The twenty years between the release of Independence Day and it’s sequel should have numbed audiences to the landmark destroying special effects which seem to be a staple of summer blockbuster season. Even though it was back in 1996, there is still something chilling about the huge blast of energy ripping through the iconic American landmarks and the destruction that is left in the wake of that first alien attack. Of course, this isn’t the only aspect of Independence Day which still manages to resonate.
Unlike many modern blockbusters, Independence Day actually takes some time to build and develop characters. The five or six principle characters all get some time to actually have their own stories, from Jeff Goldblum’s David and his reconciliation with an estranged wife to President Bill Pullman who is trying desperately to keep everything together. Even smaller, inconsequential characters have some backstory, particularly the always reliable Randy Quaid who comes into his own in the finale but constantly steals each scene he is included in.
Independence Day belongs to one actor and one actor alone and that is Will Smith. This was Smith’s star-making turn and he doesn’t disappoint. He manages to balance humour, tragedy and action perfectly, giving the audience the perfect introduction to the terrifying aliens while also adding a touch of style to the quieter, calmer moments too. It is no wonder that Smith became a mega-star after his role here.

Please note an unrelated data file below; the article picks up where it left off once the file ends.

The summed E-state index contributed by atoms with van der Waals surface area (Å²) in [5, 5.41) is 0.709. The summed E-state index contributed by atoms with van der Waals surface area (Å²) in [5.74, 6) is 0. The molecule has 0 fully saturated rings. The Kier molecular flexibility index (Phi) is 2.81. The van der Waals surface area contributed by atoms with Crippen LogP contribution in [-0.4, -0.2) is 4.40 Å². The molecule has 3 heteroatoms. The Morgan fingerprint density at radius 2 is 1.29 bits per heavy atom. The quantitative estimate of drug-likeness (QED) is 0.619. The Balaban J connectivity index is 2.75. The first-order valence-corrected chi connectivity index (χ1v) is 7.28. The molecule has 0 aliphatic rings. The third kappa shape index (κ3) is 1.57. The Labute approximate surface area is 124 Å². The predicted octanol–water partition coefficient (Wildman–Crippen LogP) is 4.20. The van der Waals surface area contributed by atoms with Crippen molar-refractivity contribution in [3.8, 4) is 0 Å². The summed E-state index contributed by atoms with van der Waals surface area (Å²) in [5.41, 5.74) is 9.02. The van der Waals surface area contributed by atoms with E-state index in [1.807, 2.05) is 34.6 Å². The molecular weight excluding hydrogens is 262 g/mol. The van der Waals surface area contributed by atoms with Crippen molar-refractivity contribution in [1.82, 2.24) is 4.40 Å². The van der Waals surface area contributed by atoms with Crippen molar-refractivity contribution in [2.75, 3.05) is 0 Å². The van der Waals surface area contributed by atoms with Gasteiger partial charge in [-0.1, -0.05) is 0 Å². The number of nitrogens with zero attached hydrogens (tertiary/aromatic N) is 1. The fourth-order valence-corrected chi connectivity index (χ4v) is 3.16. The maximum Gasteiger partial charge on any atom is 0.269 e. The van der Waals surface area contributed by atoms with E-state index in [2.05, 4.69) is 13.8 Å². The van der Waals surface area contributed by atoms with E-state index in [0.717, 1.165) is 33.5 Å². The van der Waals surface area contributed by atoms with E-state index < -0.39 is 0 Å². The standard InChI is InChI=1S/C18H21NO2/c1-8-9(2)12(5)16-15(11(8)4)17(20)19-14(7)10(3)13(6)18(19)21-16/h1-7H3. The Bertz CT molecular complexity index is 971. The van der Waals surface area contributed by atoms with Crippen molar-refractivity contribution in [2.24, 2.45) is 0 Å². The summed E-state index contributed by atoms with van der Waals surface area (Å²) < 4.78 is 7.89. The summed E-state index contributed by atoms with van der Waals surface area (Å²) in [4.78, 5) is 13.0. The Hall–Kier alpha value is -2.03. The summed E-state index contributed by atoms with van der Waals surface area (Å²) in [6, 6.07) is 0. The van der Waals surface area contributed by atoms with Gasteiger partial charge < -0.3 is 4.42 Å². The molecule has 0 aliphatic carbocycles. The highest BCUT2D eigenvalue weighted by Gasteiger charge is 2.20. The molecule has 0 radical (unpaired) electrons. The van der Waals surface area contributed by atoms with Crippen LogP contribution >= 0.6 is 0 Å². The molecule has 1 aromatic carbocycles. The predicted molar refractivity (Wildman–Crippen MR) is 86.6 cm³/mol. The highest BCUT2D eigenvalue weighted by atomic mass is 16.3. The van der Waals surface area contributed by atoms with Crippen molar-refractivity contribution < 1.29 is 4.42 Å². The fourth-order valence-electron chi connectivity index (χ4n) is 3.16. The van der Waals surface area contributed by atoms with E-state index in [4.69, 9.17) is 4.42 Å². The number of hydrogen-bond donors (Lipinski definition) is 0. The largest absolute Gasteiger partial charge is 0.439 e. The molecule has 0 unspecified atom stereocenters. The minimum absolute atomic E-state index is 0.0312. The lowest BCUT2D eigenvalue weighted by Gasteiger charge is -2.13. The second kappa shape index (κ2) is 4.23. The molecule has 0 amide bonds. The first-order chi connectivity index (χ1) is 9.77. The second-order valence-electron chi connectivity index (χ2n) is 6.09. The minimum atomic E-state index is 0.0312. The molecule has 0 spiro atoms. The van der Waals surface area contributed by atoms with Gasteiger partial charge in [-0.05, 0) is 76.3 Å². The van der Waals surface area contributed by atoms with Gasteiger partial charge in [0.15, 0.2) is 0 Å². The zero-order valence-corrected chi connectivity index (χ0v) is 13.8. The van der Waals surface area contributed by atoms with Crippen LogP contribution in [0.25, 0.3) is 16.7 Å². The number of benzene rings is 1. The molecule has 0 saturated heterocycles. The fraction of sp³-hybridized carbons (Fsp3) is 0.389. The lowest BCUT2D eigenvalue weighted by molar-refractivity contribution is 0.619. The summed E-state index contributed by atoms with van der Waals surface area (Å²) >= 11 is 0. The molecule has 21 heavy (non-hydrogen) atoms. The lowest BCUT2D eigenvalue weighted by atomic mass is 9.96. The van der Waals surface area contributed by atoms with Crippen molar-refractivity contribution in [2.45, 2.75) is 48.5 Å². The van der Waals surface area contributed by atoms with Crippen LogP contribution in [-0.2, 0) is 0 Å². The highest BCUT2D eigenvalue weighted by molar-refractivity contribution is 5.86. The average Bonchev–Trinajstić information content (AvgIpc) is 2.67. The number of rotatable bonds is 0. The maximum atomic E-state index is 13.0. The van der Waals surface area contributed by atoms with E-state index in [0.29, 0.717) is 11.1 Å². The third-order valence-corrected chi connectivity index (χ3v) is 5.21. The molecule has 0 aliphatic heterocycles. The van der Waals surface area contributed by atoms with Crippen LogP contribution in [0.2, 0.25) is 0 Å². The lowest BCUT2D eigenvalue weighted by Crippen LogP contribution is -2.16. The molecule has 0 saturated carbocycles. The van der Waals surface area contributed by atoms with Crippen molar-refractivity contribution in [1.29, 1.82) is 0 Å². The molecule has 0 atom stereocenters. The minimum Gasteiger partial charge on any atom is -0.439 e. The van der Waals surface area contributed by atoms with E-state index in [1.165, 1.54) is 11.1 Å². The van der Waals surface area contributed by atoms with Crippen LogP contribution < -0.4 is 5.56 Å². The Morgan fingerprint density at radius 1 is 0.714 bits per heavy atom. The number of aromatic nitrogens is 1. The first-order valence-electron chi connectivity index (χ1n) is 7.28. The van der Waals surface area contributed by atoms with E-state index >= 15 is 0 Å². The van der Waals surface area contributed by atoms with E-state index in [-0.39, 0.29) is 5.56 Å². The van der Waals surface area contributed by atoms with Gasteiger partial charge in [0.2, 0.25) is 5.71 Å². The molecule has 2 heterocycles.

People don’t watch Independence Day for the characters and drama though. This was a summer blockbuster in the traditional sense and delivered on that promise in spades. It has a huge set-piece in the center of the movie, the main marketing campaign that excited audiences that summer, but also delivered in the rest of the film too.
It is easy to remember the large moments but there are tense, smaller scenes which also deliver on the action front. The first “contact” with the aliens which shocks the onlooking world, the attempts to nuke the aliens and the Air Force One flight to safety are all tense, well-crafted scenes.
The film is built upon utter destruction but it never feels like explosion for the sake of it and instead builds to a decent conclusion. The utter helplessness, particularly of the excellent Goldblum as he tries to “destroy the planet” so the aliens won’t want it, plays into the desperation but also the importance of the moment the final attempt at salvation is discovered.
The finale of Independence Day has been widely mocked in the twenty years since but when watching the film the logic is sound and the fact our fate is in the hands of Will Smith means that any plot-absurdity is over-looked. Add to this the movies greatest moment; the Independence Day speech.
Bill Pullman has never made the impact he could have on Hollywood, playing the consummate supporting actor but here is is excellent. The words of the speech he delivers to a watching, unprepared airfield are rousing enough but his manner, the intonation and the way he builds to those final two words is enough to raise goosebumps just thinking about it.
Overall, Independence Day harks back to the old fashioned, original summer blockbusters and does better for it. It is a movie where the explosions matter, the characters resonate and the action has impact and consequences. It managed to launch the career of Will Smith but mostly shock the world with the destruction of those landmarks!
Rating – 5!
(1 – Awful, 2 – Average, 3 – Good, 4 – Great, 5! – Must See)